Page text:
Massachusetts landlords are speaking out about a provision in the states new marijuana law that allows users to grow up to 60-day supply in their dwellings for medicinal use. The law pits landlords against federal agents who can still charge growers with a crime despite the state law. In addition to potential legal woes, landlords are also frustrated because apartment-sized pot farms could lead to burglary or property damage. State policies for the provision are being prepared, while landlords undoubtedly gear up for a counteroffensive, perhaps by issuing new clauses in their landlord-tenant agreements. For more on this continue reading the following article from JDSupra.
Burned up Massachusetts landlords are fuming with concern over the state’s newly passed but hazy medicinal marijuana ballot initiative. The law — rolling out Jan. 1 — grants medical marijuana users the right to grow a two--month supply of cannabis sativa at home if they cannot get to a marijuana dispensary because they are too sick or too broke. The new law also potentially opens landlords up to federal prosecution for violating the federal controlled substances laws.
Skip Schloming, executive director of the state’s Small Property Owners Association, expressed deep concern about the 60--day supply provision:
“You could have as many as 24 plants that are 6 feet tall,” Schloming told the Herald. “And that could cause all sorts of property damage, from water damage, to mold and humidity, to wiring issues that could cause a fire. … This has the potential to be a disaster.”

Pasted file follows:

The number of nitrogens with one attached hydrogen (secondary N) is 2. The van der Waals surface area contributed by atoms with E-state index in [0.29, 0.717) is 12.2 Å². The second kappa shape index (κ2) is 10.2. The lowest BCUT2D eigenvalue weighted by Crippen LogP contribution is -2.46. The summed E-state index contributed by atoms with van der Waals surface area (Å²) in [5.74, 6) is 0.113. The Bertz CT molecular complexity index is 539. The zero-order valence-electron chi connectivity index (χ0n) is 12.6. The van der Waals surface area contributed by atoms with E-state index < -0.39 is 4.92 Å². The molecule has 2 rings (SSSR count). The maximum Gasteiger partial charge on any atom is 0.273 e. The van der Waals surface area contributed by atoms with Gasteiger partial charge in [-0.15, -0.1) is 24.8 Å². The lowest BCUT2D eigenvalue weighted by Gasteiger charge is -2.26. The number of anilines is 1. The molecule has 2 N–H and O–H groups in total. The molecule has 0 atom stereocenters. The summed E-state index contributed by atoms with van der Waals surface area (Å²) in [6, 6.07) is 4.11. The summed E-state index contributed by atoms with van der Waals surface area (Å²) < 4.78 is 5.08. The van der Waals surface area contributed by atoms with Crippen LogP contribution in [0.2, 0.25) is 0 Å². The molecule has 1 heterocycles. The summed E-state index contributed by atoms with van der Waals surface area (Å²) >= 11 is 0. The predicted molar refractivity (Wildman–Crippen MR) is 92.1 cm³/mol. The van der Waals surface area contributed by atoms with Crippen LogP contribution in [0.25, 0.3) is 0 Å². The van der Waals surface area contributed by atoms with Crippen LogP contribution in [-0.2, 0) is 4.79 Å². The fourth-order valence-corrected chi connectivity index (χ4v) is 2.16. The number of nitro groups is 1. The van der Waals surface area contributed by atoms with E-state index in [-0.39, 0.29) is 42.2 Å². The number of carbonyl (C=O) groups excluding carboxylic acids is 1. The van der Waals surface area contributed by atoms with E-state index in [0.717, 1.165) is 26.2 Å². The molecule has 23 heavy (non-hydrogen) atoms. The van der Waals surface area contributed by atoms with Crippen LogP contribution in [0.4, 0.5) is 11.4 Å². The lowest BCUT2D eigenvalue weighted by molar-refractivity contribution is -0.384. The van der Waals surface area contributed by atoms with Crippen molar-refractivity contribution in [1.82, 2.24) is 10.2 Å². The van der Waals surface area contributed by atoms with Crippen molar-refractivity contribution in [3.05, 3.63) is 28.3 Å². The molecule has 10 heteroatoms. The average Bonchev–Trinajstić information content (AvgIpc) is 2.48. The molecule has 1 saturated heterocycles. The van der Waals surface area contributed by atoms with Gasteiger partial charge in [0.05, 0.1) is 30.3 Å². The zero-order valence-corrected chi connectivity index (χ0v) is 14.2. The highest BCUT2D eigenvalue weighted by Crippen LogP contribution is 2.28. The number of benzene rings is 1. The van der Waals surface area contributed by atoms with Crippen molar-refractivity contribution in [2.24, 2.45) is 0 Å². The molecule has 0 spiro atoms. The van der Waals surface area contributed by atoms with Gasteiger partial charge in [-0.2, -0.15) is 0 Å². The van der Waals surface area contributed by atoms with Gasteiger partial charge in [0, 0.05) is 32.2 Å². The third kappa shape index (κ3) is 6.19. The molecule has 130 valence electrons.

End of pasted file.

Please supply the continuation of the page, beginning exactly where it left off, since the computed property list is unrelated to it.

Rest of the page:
The SPOA called for a 6 month delay in implementing the law.
I hate to be a “buzz kill” for medical marijuana users, but I believe the landlords have a legitimate gripe. In the landlord--tenant context, landlords own the property and remain primarily responsible for what goes on in their apartment buildings. I’m no weed expert, but imagine a small studio apartment loaded with a veritable jungle of pot plants — a prospect which would frighten any residential landlord for a number of reasons.
First, a medical marijuana grower could be targeted for burglarization. If qualified users are truly sick and broke enough to qualify as home growers, then they would be equally vulnerable to pot bandits stealing their stash.
Second, maintaining marijuana cultivation requires specialized equipment not necessarily compatible with close--knit apartment living. I did some research, and found this website dedicated to hydroponic growing equipment. Growing marijuana plants is fairly sophisticated. Growers need to monitor pH and moisture levels, carbon dioxide outputs and germination of seeds. Failure of this equipment could conceivably cause mold, mildew and other damage to interior units.
Bay State landlords are also concerned about running afoul of federal drug laws as marijuana remains a federally prohibited controlled substance. Landlords are begging lawmakers to give them the right to refuse to rent to tenants who grow pot for medical use over fears their property could be seized. As reported in the Boston Herald, commercial and residential landlords are right to worry, drug forfeiture attorneys say, because landlords can be charged as conspirators if their tenants are targeted by the feds.
No matter landlords’ concerns, medical marijuana is here to stay in Massachusetts. It will be up to the state Department of Public Health — the same agency rocked by the highly publicized state crime lab fiasco — to enact sensible rules and regulations governing medical marijuana. Let’s hope that the DPH considers the practicalities and logistics for marijuana growing in tight--knit apartment buildings. Strict rules on home growing eligibility are a must. Same for the approval of safe, tested growing equipment. Immunizing landlords from liability for medical marijuana growing or use by tenants would be another good idea.
We will see how it all plays out on Beacon Hill…
Richard D. Vetstein, Esq. is a Massachusetts real estate attorney who handles landlord--tenant matters and evictions throughout the state. He can be reached at firstname.lastname@example.org.